Pubdate: Mon, 29 Jan 2018
Source: San Francisco Chronicle (CA)
Copyright: 2018 Hearst Communications Inc.
Author: Peter Fimrite


Bay Area marijuana retailers who went fully mainstream this month were
forced to act like gangsters anyway as they rumbled down freeways and
across bridges in sport utility vehicles and sedans and, in at least
one case, a Tesla, bearing cash piled in shopping bags and suitcases.

The money was headed for the collectors at the San Francisco and
Oakland offices of the California Department of Tax and Fee
Administration, which are handling tax payments under the 2016 state
law that legalized recreational cannabis.

Everyone agrees the bundles of moola are a lure for criminals, but
merchants who can't access traditional banking have no other way to
settle up. A month after California's first recreational marijuana
shops opened, the industry is mired in a fiscal free-for-all with few
answers on how to handle the explosion of cash from rising sales and
increased taxes.

Industry leaders estimate that 70 percent of the more than 1,600
recreational and medical dispensaries in the state are still dealing
in cash. They must lug stacks of 20s, 50s and 100s to the tax
collector every month, payments that are growing after California on
Jan. 1 initiated a 15 percent cannabis tax on top of sales taxes.

The Wild West situation stems from marijuana remaining illegal under
federal law, which prompts banks that might open accounts and extend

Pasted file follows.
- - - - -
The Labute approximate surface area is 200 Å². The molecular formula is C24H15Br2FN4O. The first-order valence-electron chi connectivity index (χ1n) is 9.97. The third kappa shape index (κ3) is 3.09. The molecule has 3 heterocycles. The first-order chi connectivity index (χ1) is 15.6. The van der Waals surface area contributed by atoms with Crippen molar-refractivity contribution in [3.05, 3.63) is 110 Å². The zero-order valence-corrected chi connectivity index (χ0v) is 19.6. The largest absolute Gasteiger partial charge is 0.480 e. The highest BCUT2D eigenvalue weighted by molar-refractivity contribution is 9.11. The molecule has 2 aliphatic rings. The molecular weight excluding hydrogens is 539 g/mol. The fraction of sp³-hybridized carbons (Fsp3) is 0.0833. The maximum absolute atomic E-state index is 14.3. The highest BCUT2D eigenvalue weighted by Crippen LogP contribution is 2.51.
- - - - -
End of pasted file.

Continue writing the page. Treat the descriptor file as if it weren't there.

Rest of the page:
loans to fear money-laundering charges.

In the latest bid for a solution, state Sen. Bob Hertzberg, D-Van
Nuys, introduced legislation Thursday that would allow state-chartered
banks, credit unions and other financial institutions to open accounts
and issue checks for marijuana retailers.

Members of Congress have also sought protections, and Oakland and San
Francisco have studied the idea of a public bank, but U.S. Attorney
General Jeff Sessions has pushed in the other direction, signaling he
favors a marijuana crackdown.

Frustrated state Treasurer John Chiang urged California in November to
hire armored cars to help pick up the taxes, which industry experts
predict will top $1 billion a year. But many courier services are
fearful of being targeted by the federal Drug Enforcement
Administration, and nothing has been done.

Instead, 90 percent of all cash tax payments to the state are now made
by the cannabis industry, officials said.

"Certainly it's an impediment to doing business," said Erich Pearson,
the founder of the San Francisco Patient and Resource Center, or
SPARC, the city's largest cannabis outlet. "A lack of banking has all
sorts of logistical and operational challenges ... so you have safes
and cameras and security."

The issue has intensified since Jan. 1, when the state put new taxes
on retailers, growers and manufacturers. California businesses must
normally pay a penalty for dealing in cash, but those in the cannabis
trade can obtain a waiver, officials said.

Recent events in San Francisco and Oakland have only worsened the
cash-only dilemma. The San Francisco tax collector closed in the fall
after the office was accidentally flooded, forcing dozens of marijuana
purveyors to drive to Oakland or Sacramento. The office reopened Jan.

Earlier this month, the Oakland tax office became so swamped with
currency that officials notified retailers it would only accept
$20,000 in cash a day - a move that would have required some
businesses to make multiple trips. The limit was rescinded shortly
after The Chronicle inquired about it.

Tax authorities could not provide data on how much cash they are
receiving and from how many businesses, but shop owners in San
Francisco said it was not uncommon for them to haul in $80,000 at a

While no recent robberies have been reported publicly, dispensary
workers across the country have fallen victim to cash heists over the